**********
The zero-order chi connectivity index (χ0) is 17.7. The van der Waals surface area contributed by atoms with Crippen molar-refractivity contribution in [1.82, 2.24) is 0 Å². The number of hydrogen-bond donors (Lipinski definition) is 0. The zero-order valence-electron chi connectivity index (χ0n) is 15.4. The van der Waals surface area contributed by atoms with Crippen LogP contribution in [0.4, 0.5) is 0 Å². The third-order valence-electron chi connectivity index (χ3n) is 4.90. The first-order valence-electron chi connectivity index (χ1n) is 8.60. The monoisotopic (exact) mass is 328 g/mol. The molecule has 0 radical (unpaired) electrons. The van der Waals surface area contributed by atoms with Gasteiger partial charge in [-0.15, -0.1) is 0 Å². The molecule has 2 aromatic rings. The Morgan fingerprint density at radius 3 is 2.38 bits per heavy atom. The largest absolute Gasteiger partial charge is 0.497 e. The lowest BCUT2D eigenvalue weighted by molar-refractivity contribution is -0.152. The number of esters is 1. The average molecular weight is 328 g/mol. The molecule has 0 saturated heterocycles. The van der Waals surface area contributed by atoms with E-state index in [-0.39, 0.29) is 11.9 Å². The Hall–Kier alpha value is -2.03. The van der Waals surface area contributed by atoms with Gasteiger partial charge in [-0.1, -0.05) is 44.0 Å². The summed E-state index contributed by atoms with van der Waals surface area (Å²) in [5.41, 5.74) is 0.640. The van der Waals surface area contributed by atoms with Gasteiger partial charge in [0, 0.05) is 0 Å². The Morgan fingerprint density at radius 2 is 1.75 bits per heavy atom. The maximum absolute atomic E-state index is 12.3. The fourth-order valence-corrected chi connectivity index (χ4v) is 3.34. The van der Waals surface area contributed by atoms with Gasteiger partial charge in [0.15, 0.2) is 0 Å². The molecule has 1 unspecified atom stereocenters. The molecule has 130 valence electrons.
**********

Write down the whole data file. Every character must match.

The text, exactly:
The zero-order chi connectivity index (χ0) is 17.7. The van der Waals surface area contributed by atoms with Crippen molar-refractivity contribution in [1.82, 2.24) is 0 Å². The number of hydrogen-bond donors (Lipinski definition) is 0. The zero-order valence-electron chi connectivity index (χ0n) is 15.4. The van der Waals surface area contributed by atoms with Crippen LogP contribution in [0.4, 0.5) is 0 Å². The third-order valence-electron chi connectivity index (χ3n) is 4.90. The first-order valence-electron chi connectivity index (χ1n) is 8.60. The monoisotopic (exact) mass is 328 g/mol. The molecule has 0 radical (unpaired) electrons. The van der Waals surface area contributed by atoms with Gasteiger partial charge in [-0.15, -0.1) is 0 Å². The molecule has 2 aromatic rings. The Morgan fingerprint density at radius 3 is 2.38 bits per heavy atom. The largest absolute Gasteiger partial charge is 0.497 e. The lowest BCUT2D eigenvalue weighted by molar-refractivity contribution is -0.152. The number of esters is 1. The average molecular weight is 328 g/mol. The molecule has 0 saturated heterocycles. The van der Waals surface area contributed by atoms with E-state index in [-0.39, 0.29) is 11.9 Å². The Hall–Kier alpha value is -2.03. The van der Waals surface area contributed by atoms with Gasteiger partial charge in [-0.1, -0.05) is 44.0 Å². The summed E-state index contributed by atoms with van der Waals surface area (Å²) in [5.41, 5.74) is 0.640. The van der Waals surface area contributed by atoms with Gasteiger partial charge in [0, 0.05) is 0 Å². The Morgan fingerprint density at radius 2 is 1.75 bits per heavy atom. The maximum absolute atomic E-state index is 12.3. The fourth-order valence-corrected chi connectivity index (χ4v) is 3.34. The van der Waals surface area contributed by atoms with Gasteiger partial charge in [0.15, 0.2) is 0 Å². The molecule has 1 unspecified atom stereocenters. The molecule has 130 valence electrons.